Are you familiar with this church face?

"Church Face" cartoon by nakedpastor David Hayward

“Church Face” cartoon by nakedpastor David Hayward

Not only members do this, but pastors as well.

In fact, one Sunday morning when Lisa and I were going through a hard time, before we got out of the car to go into the church, she said, “Well, let’s put on our church face and go in!” I was the assistant pastor.

It’s not just a religious thing. It’s a human herd thing.

And I’m not just talking about hiding our sadness or other emotions, but hiding things that really matter to us, like questions, doubts, fears, and identities.

Which is why I’ve always tried to provide a safe space where authenticity can happen.

It is always powerful. Real. But powerful!

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17 Responses

  1. Bart Breen says:

    I don’t bother taking my church face to church anymore. Even if people appreciate it, it can’t feel anything in return. It’s like taking a stuffed dog for a walk.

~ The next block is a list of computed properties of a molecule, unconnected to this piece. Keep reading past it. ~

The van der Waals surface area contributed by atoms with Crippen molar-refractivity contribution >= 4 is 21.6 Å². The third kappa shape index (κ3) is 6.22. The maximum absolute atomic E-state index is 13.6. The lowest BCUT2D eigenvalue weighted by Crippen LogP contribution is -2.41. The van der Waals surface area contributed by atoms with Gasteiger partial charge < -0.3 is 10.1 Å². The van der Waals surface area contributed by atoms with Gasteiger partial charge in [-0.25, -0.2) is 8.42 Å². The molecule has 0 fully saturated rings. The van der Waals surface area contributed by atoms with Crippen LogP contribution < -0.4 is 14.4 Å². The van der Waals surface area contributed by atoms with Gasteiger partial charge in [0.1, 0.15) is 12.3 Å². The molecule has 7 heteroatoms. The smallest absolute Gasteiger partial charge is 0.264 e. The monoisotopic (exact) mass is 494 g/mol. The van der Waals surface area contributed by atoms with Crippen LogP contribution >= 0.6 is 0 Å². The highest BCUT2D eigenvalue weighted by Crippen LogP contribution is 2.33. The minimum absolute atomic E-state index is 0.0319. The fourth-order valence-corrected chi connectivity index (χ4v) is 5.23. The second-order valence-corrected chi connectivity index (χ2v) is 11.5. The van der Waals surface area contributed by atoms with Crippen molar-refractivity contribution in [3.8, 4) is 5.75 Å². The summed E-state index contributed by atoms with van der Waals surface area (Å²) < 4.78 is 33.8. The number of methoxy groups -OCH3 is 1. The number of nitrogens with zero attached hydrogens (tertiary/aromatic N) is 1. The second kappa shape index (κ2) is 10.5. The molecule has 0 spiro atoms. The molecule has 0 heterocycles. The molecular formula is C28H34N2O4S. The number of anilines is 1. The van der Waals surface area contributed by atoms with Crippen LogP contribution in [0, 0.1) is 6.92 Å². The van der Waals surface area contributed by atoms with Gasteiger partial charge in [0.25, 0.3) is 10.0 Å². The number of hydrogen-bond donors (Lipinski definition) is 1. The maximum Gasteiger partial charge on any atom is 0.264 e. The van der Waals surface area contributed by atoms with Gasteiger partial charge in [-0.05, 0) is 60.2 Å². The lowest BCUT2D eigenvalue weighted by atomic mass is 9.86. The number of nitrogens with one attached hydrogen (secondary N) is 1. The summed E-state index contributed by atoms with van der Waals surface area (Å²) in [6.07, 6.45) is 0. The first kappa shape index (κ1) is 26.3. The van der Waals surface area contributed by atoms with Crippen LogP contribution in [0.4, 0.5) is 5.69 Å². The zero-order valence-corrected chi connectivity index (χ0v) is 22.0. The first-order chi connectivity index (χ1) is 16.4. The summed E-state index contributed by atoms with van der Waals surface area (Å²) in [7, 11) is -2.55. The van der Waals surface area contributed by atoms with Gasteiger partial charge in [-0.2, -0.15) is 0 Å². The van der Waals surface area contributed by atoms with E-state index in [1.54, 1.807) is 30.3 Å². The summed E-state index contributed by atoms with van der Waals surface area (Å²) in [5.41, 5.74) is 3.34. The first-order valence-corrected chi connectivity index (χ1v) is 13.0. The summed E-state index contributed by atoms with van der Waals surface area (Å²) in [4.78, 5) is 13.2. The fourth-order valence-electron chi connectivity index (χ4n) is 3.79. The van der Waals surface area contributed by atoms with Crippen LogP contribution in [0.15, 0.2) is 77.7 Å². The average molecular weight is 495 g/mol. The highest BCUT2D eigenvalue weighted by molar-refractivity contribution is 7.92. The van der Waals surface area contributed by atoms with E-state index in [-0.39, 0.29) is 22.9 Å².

2. J.K. McGuire says:

    The hardest is when you can no longer hold up that mask without losing more of yourself and your integrity and wholeness. That makes the churched folk around you very uncomfortable, irrational, and even angry. Living unmasked is risky business.

  3. Shary says:

    I try to be myself but also try not be only negative. I often will say to people when they smile and say they are fine. No I really want to know. One friend who is suffering with a family member with Alzheimer’s would come in smiling would end up in tears when I would ask. We have such a crazy idea that we should always have everything all together. If I have any problems why should I want to go to church it is for perfect people.

  4. Caryn LeMur says:

    Bart! I loved the ‘It’s like taking a stuffed dog for a walk’ analogy! rofl…..

  5. Caryn LeMur says:

    May I offer that showing honest humanness equals self-destruction within the male-dominated church institution?

    Honest humanness (within the above culture) is equal to ‘weakness’, which in turn, disqualifies the revealer from any future official or unofficial promotion.